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Antolak's grave marker at the Sicily-Rome American Cemetery and Memorial
|Born||September 10, 1916
St. Clairsville, Ohio
|Died||May 24, 1944
Cisterna di Littoria, Italy
|Allegiance||United States of America|
|Service/branch||United States Army|
|Years of service||1941 - 1944|
|Unit||Company B, 15th Infantry Regiment, 3rd Infantry Division|
|Battles/wars||World War II|
|Awards|| Medal of Honor
Sylvester Antolak (September 10, 1916 St. Clairsville, Ohio – May 24, 1944 Cisterna di Littoria, Italy) was a United States Army Sergeant who posthumously received the Medal of Honor for actions on May 24, 1944. Sergeant Antolak was an American of Polish descent. He joined the army from his hometown in July 1941.
Medal of Honor citation
Near Cisterna di Littoria, Italy, he charged 200 yards over flat, coverless terrain to destroy an enemy machine gun nest during the second day of the offensive which broke through the German cordon of steel around the Anzio beachhead. Fully 30 yards in advance of his squad, he ran into withering enemy machine gun, machine-pistol and rifle fire. Three times he was struck by bullets and knocked to the ground, but each time, he struggled to his feet to continue his relentless advance. With one shoulder deeply gashed and his right arm shattered, he continued to rush directly into the enemy fire concentration with his submachine gun wedged under his uninjured arm until within 15 yards of the enemy strong point, where he opened fire at deadly close range, killing 2 Germans and forcing the remaining 10 to surrender. He reorganized his men and, refusing to seek the medical attention which was so badly needed, chose to lead the way toward another strong point 100 yards distant. Utterly disregarding the hail of bullets concentrated upon him, he stormed ahead nearly three-fourths of the space between strong points until he was instantly killed by hostile enemy fire. Inspired by his example, his squad went on to overwhelm the enemy troops. By his supreme sacrifice, superb fighting courage, and heroic devotion to the attack, Sgt. Antolak was directly responsible for eliminating 20 Germans, capturing an enemy machine gun, and clearing the path for his company to advance.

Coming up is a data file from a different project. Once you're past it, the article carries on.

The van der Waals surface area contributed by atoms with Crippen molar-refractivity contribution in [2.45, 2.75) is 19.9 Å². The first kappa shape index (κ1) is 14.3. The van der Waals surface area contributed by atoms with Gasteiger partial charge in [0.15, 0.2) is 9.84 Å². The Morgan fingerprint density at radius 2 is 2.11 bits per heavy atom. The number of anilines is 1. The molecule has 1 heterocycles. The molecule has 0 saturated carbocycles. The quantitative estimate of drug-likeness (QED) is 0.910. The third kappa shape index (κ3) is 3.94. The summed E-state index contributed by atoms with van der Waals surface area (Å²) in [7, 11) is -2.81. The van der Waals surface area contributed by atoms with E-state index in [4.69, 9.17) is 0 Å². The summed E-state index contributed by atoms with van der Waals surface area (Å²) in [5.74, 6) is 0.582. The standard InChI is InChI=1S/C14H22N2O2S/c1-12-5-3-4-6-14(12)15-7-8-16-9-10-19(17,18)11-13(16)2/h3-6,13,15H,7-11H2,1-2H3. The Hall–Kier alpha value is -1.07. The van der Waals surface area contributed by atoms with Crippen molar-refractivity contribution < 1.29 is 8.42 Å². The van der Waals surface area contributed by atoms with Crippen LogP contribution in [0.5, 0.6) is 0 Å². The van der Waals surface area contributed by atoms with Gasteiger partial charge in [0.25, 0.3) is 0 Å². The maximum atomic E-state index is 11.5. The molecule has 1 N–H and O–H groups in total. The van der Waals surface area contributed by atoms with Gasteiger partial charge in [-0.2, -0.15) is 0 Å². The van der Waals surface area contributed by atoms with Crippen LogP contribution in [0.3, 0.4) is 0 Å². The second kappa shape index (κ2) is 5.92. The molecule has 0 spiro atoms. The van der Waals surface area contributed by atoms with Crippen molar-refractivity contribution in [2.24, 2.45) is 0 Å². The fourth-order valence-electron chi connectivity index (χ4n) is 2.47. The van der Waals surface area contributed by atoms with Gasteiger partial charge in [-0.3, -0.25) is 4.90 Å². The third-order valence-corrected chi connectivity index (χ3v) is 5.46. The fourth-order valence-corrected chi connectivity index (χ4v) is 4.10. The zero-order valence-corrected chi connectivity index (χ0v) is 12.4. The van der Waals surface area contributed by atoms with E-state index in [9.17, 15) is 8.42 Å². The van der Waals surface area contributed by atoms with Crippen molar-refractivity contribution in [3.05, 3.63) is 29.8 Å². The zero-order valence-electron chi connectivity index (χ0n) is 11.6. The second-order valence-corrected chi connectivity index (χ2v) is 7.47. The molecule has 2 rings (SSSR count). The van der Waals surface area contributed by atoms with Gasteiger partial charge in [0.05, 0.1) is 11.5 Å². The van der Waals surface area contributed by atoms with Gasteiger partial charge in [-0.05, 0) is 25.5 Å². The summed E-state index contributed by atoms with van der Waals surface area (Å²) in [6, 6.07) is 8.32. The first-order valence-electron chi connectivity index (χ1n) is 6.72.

To Hell And Back
“We roll over the wall and find ourselves in the range of two enemy strongpoints. But for the moment, the krauts are ignoring us. They are absorbed in trying to split the two groups of men that preceded us.
A sergeant in the first platoon senses the predicament. If his men are isolated, they will likely be destroyed. He makes his decision quickly. Motioning his men to follow, he rises and with a submachine gun charges head-on toward one of the enemy positions two hundred yards away.
On the flat, coverless terrain, his body is a perfect target. A blast of automatic fire knocks him down. He springs to his feet with a bleeding shoulder and continues his charge. The guns rattle. Again he goes down.
Fascinated, we watch as he gets up for the third time and dashes straight into the enemy fire. The Germans throw everything they have at him. He falls to the earth; and when he again pulls himself to his feet, we see that his right arm is shattered. But wedging his gun under his left armpit, he continues firing and staggers forward. Ten horrified Germans throw down their guns and yell “Kamerad”.
That is all I see. But later I learn that the sergeant, ignoring the pleas of his men to get under cover and wait for medical attention, charged the second enemy strongpoint. By sheer guts, he advanced sixty yards before being stopped by a final concentration of enemy fire. He reeled, then tottered forward another few yards before falling.
Inspired by his valor and half-insane with rage, his men took over, stormed the kraut emplacement, and captured it. When they returned to their leader, he was dead.
This was how Lutsky, the sergeant, helped buy the freedom that we cherish and abuse.”
The USNS Sgt. Sylvester Antolak (T-AP-192) was named after Sgt. Sylvester Antolak.